Times have been tough in recent years for nonprofits, with organizations struggling to find sufficient time and money to sustain their programs, but if you're running a New York-based charity, at least some of your worries may soon be alleviated.
According to news reports this week, New York Attorney General Eric Schneiderman has announced his intention to ease some of the laws and regulations for the state's nonprofits in an effort to relieve overburdened organizations from having to devote large amounts of their resources to compliance costs. Schneiderman specifically cited an excess of audits for groups that receive funding from city or state government agencies as a major problem. Currently, organizations receiving funding from multiple agencies can be obligated to conduct multiple audits, and organizations with annual revenues over $250,000 are required to have annual audits. For a nonprofit with limited staff and a scarcity of available funds, having to conduct so many audits can be time-consuming and expensive, pulling resources away from crucial programs.
Schneiderman's plan is to form a working group, comprised of nonprofit, government, and labor representatives, to discuss this issue and formulate possible strategies for reforming the regulations. Overall, reactions from the nonprofit community have been extremely positive, though as plans for reform commence, there is a potential for backlash from those concerned that looser regulations could lead to a greater chance of nonprofit fraud.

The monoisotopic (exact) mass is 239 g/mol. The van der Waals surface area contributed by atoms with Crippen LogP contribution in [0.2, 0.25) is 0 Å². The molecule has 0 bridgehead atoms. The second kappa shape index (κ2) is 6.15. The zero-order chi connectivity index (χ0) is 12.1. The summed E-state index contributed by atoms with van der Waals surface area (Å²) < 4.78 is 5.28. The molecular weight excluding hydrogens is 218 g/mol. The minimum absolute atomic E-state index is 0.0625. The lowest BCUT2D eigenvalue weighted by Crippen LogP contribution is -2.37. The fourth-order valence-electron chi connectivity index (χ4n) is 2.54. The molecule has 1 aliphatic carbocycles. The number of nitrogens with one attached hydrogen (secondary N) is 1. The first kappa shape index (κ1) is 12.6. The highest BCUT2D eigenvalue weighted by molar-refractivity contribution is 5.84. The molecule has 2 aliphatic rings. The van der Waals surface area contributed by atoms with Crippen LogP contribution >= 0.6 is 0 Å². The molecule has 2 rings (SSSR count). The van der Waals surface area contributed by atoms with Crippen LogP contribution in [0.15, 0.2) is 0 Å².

After all, on a national level, numerous charities have found themselves embroiled in controversies over questionable activities lately – the recent woes plaguing Madonna's charity, Raising Malawi, specifically come to mind. In Congress, meanwhile, Senator Charles Grassley has been engaged in vigorous efforts to investigate fraudulent and controversial activities on the part of the nation's charities. Attorney General Schneiderman responded to fraud-related concerns by asserting, "We can be as tough or tougher on policing fraud without imposing unnecessary burdens…In hard economic times, we can't afford to force (charities) to spend 15 or 20 percent of their resources on compliance costs."
To read more about the Attorney General's plan to reform laws and regulations for New York charities, you can read this detailed article on the issue from Reuters, or have a look at this video from New York One. What do you think about the plan to loosen state regulations and reduce audits?
-- Tracy Kaufman, Library Assistant